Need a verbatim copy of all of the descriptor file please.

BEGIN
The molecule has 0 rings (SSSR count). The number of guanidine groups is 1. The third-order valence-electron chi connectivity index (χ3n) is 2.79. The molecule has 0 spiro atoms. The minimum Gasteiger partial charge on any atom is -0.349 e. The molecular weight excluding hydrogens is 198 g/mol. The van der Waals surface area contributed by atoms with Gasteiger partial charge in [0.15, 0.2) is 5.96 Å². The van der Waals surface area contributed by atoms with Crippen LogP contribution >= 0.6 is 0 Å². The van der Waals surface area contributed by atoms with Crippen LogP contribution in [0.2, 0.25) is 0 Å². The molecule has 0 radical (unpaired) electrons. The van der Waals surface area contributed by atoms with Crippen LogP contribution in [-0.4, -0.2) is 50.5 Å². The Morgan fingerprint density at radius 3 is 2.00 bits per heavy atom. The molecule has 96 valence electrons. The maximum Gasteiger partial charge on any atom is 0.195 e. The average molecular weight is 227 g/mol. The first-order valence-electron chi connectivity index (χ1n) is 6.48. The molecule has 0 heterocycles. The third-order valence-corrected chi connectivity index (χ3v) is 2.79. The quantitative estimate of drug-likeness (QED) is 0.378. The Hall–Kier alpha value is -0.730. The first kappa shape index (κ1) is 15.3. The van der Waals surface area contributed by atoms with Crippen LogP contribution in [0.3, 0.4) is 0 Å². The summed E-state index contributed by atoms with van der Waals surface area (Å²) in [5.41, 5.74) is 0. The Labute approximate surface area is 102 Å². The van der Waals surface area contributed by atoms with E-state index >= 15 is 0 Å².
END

The molecule has 0 rings (SSSR count). The number of guanidine groups is 1. The third-order valence-electron chi connectivity index (χ3n) is 2.79. The molecule has 0 spiro atoms. The minimum Gasteiger partial charge on any atom is -0.349 e. The molecular weight excluding hydrogens is 198 g/mol. The van der Waals surface area contributed by atoms with Gasteiger partial charge in [0.15, 0.2) is 5.96 Å². The van der Waals surface area contributed by atoms with Crippen LogP contribution >= 0.6 is 0 Å². The van der Waals surface area contributed by atoms with Crippen LogP contribution in [0.2, 0.25) is 0 Å². The molecule has 0 radical (unpaired) electrons. The van der Waals surface area contributed by atoms with Crippen LogP contribution in [-0.4, -0.2) is 50.5 Å². The Morgan fingerprint density at radius 3 is 2.00 bits per heavy atom. The molecule has 96 valence electrons. The maximum Gasteiger partial charge on any atom is 0.195 e. The average molecular weight is 227 g/mol. The first-order valence-electron chi connectivity index (χ1n) is 6.48. The molecule has 0 heterocycles. The third-order valence-corrected chi connectivity index (χ3v) is 2.79. The quantitative estimate of drug-likeness (QED) is 0.378. The Hall–Kier alpha value is -0.730. The first kappa shape index (κ1) is 15.3. The van der Waals surface area contributed by atoms with Crippen LogP contribution in [0.3, 0.4) is 0 Å². The summed E-state index contributed by atoms with van der Waals surface area (Å²) in [5.41, 5.74) is 0. The Labute approximate surface area is 102 Å². The van der Waals surface area contributed by atoms with E-state index >= 15 is 0 Å².